Yet another TOD post that has been reblogged by Jueseppi B, despite requests that he make his own effort to support PBO rather than copying others simply to drive up his reblog’s traffic. He doesn’t take kindly to being challenged, as another woman found out: explicit. Genuine bloggers are welcome to use anything they ever see at TOD. Thanks
Steve Benen: …. I watch a whole lot of Obama’s speeches, and I’d say he seemed a little more fired up than usual. (Pay particular attention to his tone of voice in the last 90 seconds.)
Las Vegas, August 22
Politico: President Obama said he’s beating Mitt Romney “by a few points” and said time is running out in the 2012 presidential election.
“I can’t resist a basketball analogy,” he told donors at a Lincoln Center fundraiser that featured NBA commissioner David Stern and current and former basketball stars including Michael Jordan. “We are in the fourth quarter. We’re up by a few points but the other side is coming strong and they, they, they play a little dirty. We’ve got a few folks on our team in foul trouble. We’ve got a couple of injuries and I believe that they’ve got one last run in them.”
“I’d say there’s about seven minutes to go in the game. And Michael’s competitiveness is legendary and nobody knows better than Michael that if you’ve got a little bit of a lead and there’s about seven minutes ago, that’s when you put them away.”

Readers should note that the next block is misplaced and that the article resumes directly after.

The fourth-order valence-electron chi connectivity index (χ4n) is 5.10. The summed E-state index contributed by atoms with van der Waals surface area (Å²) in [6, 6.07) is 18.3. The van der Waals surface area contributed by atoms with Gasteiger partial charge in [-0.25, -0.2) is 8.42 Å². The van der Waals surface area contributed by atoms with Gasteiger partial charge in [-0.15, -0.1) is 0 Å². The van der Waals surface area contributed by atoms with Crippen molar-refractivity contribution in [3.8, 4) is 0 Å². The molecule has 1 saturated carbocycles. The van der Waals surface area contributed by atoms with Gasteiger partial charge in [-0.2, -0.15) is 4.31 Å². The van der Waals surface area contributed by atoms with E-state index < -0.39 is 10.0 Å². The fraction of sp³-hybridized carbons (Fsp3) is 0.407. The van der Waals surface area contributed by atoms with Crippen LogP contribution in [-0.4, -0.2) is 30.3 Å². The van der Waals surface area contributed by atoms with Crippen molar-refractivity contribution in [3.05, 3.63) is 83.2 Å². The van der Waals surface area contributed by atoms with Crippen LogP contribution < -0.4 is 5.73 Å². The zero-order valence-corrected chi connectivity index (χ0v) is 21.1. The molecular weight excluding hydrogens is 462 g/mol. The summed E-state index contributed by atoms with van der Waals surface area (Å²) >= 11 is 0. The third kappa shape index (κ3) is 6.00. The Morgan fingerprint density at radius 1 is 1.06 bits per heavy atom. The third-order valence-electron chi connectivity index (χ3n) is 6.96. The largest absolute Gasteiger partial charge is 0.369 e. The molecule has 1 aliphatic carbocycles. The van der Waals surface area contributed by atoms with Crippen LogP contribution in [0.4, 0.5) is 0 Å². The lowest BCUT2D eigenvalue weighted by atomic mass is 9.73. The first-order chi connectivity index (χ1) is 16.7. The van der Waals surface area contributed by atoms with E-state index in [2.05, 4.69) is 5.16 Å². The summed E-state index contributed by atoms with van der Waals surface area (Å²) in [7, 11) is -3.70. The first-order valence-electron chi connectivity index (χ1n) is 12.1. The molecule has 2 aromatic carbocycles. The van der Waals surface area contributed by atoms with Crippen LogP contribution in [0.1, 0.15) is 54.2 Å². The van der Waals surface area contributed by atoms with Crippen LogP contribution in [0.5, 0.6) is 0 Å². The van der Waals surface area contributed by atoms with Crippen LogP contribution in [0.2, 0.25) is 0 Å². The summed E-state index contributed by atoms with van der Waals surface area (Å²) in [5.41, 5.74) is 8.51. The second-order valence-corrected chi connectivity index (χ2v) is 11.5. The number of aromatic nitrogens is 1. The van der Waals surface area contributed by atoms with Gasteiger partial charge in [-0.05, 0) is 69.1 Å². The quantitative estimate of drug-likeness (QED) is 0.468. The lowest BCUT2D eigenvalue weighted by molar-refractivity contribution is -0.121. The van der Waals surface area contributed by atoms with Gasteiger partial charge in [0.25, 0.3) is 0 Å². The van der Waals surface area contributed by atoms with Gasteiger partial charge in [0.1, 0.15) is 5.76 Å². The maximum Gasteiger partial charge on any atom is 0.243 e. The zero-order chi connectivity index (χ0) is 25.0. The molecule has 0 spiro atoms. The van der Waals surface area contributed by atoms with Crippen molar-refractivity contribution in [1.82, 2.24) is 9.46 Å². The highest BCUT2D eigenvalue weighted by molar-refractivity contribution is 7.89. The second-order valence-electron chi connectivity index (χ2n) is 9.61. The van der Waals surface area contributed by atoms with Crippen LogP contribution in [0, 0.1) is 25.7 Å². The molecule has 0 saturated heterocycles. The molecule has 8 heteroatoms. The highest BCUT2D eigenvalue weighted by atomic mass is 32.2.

Politico: President Obama mocked Missouri Rep. Todd Akin here, telling a fundraising crowd packed with pro basketball stars that the embattled Senate candidate “somehow missed science class.”
“Recently some of you have been paying attention to the commentary about the senator from Missouri, Mr. Akin,” Obama said. “The interesting thing here is that this, this is an individual who sits on the House Committee on Science and Technology but somehow missed science class. And it’s representative of the desire to go backwards instead of forwards and fight fights that we thought were settled 20 or 30 years ago.”
2:25 President Obama is interviewed by regional television (from Jacksonville, Fla., Norfolk, Va. and San Diego, Cal.) and a newspaper (the Virginia-Pilot, which covers the Norfolk and Hampton Roads areas)
6:15: The President and First Lady have dinner with winners of a campaign contest
Daily Beast (August 11): Paul Ryan’s Extreme Abortion Views …. on abortion and women’s health care, there isn’t much daylight between Ryan and, say, Michele Bachmann ….. He believes ending a pregnancy should be illegal even when it results from rape or incest, or endangers a woman’s health….. More here
TPM (August 19): Mitt Romney’s presidential campaign : “Governor Romney and Congressman Ryan disagree with Mr. Akin’s statement. A Romney-Ryan administration would not oppose abortion in instances of rape”
JSOnline: Odious remarks by GOP Missouri Senate candidate Cong. Todd Akin about how few pregnancies result from “legitimate rape” have done more than outrage people across the country and doom Akin’s bid to move up from the House.